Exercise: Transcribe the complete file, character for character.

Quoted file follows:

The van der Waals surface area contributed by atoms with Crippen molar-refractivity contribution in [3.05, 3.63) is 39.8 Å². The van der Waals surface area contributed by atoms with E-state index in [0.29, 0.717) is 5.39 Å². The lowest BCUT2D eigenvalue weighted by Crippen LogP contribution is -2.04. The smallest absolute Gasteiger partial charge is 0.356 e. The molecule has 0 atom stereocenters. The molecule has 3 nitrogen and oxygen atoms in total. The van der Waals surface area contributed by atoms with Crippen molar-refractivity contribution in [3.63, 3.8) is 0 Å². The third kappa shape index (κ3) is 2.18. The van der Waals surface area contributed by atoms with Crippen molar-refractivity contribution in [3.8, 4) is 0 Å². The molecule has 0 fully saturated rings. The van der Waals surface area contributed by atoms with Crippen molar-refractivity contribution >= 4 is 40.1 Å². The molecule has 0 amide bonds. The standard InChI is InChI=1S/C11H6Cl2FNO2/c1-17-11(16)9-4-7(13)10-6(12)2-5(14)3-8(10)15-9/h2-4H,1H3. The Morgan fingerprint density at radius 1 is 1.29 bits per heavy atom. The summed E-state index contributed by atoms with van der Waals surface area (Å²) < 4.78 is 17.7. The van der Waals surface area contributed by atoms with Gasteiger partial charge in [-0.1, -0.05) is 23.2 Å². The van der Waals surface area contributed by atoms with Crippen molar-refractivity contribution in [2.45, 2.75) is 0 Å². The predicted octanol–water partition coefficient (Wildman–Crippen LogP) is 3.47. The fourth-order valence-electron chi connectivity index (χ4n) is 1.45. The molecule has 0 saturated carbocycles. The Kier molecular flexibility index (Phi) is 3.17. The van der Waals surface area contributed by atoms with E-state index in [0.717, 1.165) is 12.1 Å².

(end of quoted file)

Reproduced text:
The van der Waals surface area contributed by atoms with Crippen molar-refractivity contribution in [3.05, 3.63) is 39.8 Å². The van der Waals surface area contributed by atoms with E-state index in [0.29, 0.717) is 5.39 Å². The lowest BCUT2D eigenvalue weighted by Crippen LogP contribution is -2.04. The smallest absolute Gasteiger partial charge is 0.356 e. The molecule has 0 atom stereocenters. The molecule has 3 nitrogen and oxygen atoms in total. The van der Waals surface area contributed by atoms with Crippen molar-refractivity contribution in [3.63, 3.8) is 0 Å². The third kappa shape index (κ3) is 2.18. The van der Waals surface area contributed by atoms with Crippen molar-refractivity contribution in [3.8, 4) is 0 Å². The molecule has 0 fully saturated rings. The van der Waals surface area contributed by atoms with Crippen molar-refractivity contribution >= 4 is 40.1 Å². The molecule has 0 amide bonds. The standard InChI is InChI=1S/C11H6Cl2FNO2/c1-17-11(16)9-4-7(13)10-6(12)2-5(14)3-8(10)15-9/h2-4H,1H3. The Morgan fingerprint density at radius 1 is 1.29 bits per heavy atom. The summed E-state index contributed by atoms with van der Waals surface area (Å²) < 4.78 is 17.7. The van der Waals surface area contributed by atoms with Gasteiger partial charge in [-0.1, -0.05) is 23.2 Å². The van der Waals surface area contributed by atoms with Crippen molar-refractivity contribution in [2.45, 2.75) is 0 Å². The predicted octanol–water partition coefficient (Wildman–Crippen LogP) is 3.47. The fourth-order valence-electron chi connectivity index (χ4n) is 1.45. The molecule has 0 saturated carbocycles. The Kier molecular flexibility index (Phi) is 3.17. The van der Waals surface area contributed by atoms with E-state index in [0.717, 1.165) is 12.1 Å².